September 15, 2006
Often, job duties require employees to carry pagers or cell phones and be available in case of an emergency. Employees often feel as though their free time is restricted due to the possibility of being called into work and that times where they are on call should be considered “on the clock.” In a recent decision, the U.S. Court of Appeals for the Sixth Circuit, which has jurisdiction over Ohio, Adair v. Charter County of Wayne, 452 F.3d 482 (6th Cir. 2006), declared that this time is not compensable if certain conditions are met.
The plaintiffs were officers for the Wayne County Airport Authority assigned to specialty units. As a condition of their employment, the officers were required to carry pagers that worked statewide and live within a 30-minute drive of the airport.
The officers believed that their on-call time was compensable and filed suit alleging that the airport violated the Fair Labor Standards Act in failing to pay them overtime. The airport responded by requesting that the officers return their pagers. As a result, the officers amended their initial complaint to add allegations of retaliation.
The Sixth Circuit held that determining whether off-duty time is compensable depends upon whether “the employer imposes burdens on the employee so onerous that they prevent employees from effectively using their time for personal pursuits.” The court held that since the pagers worked statewide, the officers were free to travel during their off-duty time. Further, the officers could choose not to return to work if paged, and if they chose to report to work they were paid overtime. In addition, the officers were unable to prove that they received so many calls that they were prevented from effectively using their off-duty time. Additionally, the Sixth Circuit rejected the retaliation claim. The court held that requesting the return of the pagers did not adversely affect the officers.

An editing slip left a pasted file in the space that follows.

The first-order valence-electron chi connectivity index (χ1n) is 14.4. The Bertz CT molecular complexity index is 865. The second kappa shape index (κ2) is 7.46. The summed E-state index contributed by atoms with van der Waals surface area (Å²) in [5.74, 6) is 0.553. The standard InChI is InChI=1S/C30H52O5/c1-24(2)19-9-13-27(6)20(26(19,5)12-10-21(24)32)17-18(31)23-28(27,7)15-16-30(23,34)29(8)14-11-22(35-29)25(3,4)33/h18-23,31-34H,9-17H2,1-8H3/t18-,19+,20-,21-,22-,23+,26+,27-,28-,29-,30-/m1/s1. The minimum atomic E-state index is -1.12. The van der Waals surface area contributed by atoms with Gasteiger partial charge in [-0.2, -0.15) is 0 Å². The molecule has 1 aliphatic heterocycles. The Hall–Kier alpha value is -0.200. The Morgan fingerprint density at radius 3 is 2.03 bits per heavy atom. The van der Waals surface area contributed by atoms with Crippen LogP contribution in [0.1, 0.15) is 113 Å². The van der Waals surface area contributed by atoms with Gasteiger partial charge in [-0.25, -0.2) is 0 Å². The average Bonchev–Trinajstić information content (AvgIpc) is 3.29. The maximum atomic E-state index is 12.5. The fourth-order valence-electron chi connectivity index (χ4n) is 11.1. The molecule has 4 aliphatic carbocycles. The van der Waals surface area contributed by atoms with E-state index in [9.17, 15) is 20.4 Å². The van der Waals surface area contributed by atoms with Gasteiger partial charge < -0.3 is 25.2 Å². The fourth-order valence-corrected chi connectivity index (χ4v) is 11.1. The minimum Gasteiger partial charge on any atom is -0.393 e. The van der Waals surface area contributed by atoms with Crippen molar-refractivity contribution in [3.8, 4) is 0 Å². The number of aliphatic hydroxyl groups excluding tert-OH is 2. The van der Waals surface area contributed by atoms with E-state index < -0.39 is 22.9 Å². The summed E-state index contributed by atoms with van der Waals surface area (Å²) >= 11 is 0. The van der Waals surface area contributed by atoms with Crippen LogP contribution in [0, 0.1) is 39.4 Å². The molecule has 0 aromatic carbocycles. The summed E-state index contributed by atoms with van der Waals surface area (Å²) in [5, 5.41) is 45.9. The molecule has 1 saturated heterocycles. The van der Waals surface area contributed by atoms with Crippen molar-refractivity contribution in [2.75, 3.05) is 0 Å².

While the court’s decision in the Adair case was favorable to the employer, it is important for employers to consider whether its on-call procedures prevent employees from using their time for personal pursuits. Important factors to consider include: are the employees forced to report to work when called; how often are the employees called; and how difficult is it for employees to make plans on their days off.